Last week we talked about how we’re largely underutilizing (or sometimes misusing) engagement surveys. We’ve lost our way a bit. Although we started off with great intentions, our process and post-survey work often fall short of our best hopes such as:
- to elevate the employee experience
- to increase retention
- to elevate trust
- to give enable focused continuous improvement
They cost a lot of money. They take a lot of time. And everything surrounding your survey – from the questions you ask to the way it’s launched to your follow up – is a reflection of the current climate and even of your overall culture. And it can be worth it. This post is about ensuring it is.
(PS – fellow organizational behaviour nerds like me, you may be interested in this article on the difference been organization climate versus culture.)
A Solution-Oriented Approach to Engagement Surveys that Trust Engage
If you follow my blogs regularly, you will know I find it challenging to sit in a problem-centric place for long. Let’s talk about solutions. What is within your power to influence and implement the most effective engagement survey possible? Here’s some of my best advice (from 20 years of practice…insert “it must be Oil of Olay” commercial reference for anyone over the age of 35 ;-] )
Make it Mutual
If I were to ask you why you’re doing an engagement survey and you answer “because somebody is expecting us to do it” (e.g., you are legislated to do one) but you know good and well that there will be no or minimal follow-through, then match the survey with minimal effort for you and the recipient.
If your launch, communication, and/or survey is more robust than your follow-up to results, scale back the front end so it’s not quite so lopsided. Otherwise, it’s a one-sided benefit: it’s like asking someone to the prom and then deciding to go to a movie instead (without them).
Make it Valuable
So much is on busy middle managers’ shoulders. Asking them to tell their staff, having them nag people to complete a survey, and then emailing them a report and saying “fix it” (among 100 other competing priorities) is completely unrealistic yet often the reality. Not only do managers not want to (or can’t) do it, it’s based on the premise we used to call “competition by nagging.”
If people see that the information will be used, that the organization cares what they have to say, and (as we’ll talk about next) they have the time and resources to complete the survey, they’re more likely to do it. If it’s not seen as valuable, it’s like asking your teenager to pay you every time they clean their room.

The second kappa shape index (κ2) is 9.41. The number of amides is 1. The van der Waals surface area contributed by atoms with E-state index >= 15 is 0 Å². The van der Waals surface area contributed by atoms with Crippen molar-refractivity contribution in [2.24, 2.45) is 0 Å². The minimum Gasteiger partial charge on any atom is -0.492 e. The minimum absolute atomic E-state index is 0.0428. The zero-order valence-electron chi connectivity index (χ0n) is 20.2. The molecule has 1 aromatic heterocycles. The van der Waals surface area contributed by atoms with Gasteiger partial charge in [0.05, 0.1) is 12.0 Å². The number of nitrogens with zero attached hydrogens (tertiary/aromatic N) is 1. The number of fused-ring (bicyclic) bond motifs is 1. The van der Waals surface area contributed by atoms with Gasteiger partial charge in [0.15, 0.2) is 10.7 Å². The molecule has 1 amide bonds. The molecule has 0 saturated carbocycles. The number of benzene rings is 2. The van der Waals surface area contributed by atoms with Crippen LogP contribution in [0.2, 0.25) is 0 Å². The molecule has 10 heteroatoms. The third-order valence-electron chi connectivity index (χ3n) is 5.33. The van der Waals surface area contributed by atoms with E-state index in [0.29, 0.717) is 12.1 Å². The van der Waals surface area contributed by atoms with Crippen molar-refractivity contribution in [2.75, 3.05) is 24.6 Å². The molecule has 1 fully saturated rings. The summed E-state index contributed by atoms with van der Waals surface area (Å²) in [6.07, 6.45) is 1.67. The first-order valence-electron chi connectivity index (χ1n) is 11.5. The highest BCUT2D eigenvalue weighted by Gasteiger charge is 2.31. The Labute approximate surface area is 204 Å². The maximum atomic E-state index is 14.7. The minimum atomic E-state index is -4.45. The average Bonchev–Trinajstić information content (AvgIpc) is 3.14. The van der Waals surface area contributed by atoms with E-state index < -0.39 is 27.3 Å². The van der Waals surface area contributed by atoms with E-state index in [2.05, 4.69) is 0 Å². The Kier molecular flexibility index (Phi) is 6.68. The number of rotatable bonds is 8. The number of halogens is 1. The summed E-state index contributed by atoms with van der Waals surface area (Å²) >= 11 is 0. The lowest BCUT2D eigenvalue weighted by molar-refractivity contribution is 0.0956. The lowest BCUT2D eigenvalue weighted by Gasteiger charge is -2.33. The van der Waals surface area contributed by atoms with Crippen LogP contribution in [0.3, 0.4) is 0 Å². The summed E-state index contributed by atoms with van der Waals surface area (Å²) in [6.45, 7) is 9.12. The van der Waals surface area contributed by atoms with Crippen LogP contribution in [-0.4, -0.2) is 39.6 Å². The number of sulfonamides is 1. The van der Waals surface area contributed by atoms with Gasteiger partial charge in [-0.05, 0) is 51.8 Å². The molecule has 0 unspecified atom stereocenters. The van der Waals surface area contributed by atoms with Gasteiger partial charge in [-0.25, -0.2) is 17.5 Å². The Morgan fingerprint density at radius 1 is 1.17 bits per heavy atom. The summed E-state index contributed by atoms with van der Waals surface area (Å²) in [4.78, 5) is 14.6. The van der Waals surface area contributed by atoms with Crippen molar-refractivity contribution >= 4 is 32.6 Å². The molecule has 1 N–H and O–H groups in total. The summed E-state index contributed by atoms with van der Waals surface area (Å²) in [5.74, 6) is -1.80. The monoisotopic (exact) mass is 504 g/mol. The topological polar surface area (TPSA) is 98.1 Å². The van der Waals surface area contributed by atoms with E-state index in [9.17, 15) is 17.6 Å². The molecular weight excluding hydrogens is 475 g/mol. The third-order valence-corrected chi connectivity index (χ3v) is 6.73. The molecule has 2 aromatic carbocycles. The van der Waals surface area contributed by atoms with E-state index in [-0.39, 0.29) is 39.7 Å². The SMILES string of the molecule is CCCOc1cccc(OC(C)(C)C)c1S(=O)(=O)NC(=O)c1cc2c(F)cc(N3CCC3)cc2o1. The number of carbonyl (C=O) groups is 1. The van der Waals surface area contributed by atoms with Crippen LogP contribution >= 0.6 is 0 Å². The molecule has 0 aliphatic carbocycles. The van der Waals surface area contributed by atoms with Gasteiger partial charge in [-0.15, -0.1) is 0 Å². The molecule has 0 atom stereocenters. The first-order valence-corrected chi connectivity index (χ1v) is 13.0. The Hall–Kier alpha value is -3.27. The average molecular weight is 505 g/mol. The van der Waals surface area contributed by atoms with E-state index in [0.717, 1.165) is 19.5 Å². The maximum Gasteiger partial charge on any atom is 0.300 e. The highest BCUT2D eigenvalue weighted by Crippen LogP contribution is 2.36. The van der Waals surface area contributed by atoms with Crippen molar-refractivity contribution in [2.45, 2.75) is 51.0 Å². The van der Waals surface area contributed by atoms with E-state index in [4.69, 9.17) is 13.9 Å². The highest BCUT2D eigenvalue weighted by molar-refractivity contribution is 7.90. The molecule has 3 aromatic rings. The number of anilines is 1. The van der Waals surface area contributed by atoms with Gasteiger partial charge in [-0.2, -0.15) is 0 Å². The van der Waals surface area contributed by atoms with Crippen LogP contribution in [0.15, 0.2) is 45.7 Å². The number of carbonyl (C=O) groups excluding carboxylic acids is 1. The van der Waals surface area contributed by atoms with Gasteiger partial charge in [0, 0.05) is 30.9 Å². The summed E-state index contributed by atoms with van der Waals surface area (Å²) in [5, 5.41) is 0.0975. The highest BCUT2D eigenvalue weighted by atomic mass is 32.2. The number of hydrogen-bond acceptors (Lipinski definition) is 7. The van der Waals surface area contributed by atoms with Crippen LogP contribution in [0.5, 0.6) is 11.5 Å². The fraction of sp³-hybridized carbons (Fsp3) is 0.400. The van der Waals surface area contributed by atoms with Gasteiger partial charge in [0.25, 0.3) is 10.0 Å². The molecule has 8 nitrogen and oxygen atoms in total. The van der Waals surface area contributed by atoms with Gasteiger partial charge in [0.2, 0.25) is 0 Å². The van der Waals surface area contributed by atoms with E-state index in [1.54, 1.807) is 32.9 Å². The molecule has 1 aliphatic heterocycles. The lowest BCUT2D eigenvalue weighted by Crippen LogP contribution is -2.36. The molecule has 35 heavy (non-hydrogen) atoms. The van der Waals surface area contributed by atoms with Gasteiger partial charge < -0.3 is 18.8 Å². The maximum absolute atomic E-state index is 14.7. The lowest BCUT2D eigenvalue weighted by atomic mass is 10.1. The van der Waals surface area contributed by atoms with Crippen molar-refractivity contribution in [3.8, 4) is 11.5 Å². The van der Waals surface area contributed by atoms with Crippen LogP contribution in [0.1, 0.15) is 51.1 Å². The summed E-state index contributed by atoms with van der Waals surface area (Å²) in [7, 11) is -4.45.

Make it Accessible
We make staff jump through all kinds of hoops to fill out our surveys. Computer surveys for staff who don’t normally work at a computer or a private spot to access one. Short timelines outside of when casual staff might be at work. Only an English version when not everyone is English speaking. Not to mention, not meeting accessibility standards (such as AODA in Ontario).
Consider all the barriers to people completing the survey in advance, and work hard to combat them. One way might be to ask fewer questions (e.g., some folks use the Gallup 12). Knowing there is a barrier yet not addressing it is like expecting Siri to cook dinner for you just because you asked her to look up a recipe (Apple will probably figure out how to make this happen within a few years but for now, likely not).
It’s Your Turn
What have I forgotten here? Rockstar readers, I know you have great suggestions too:
- What additional “Make it…” tips do you have?
- Have you had success in elevating the effectiveness of employee surveys?
- What changes have been made to increase ROE (return on effort) and/or validate ROI (return on investment)?
In the third part of our series, I’m going to dive into the employee experience as the next frontier for engagement. The train has already left the station so don’t get left behind.
In the meantime, if your employee engagement surveys have been telling you for years that you need to elevate recognition, I’ve shared all my secrets below. These are all the tools that I use to build (or rebuild) recognition programs now all in one short course (that HR folks, you’ll get continuing education credits for).
For more content on creating a great employee experience, check out these links: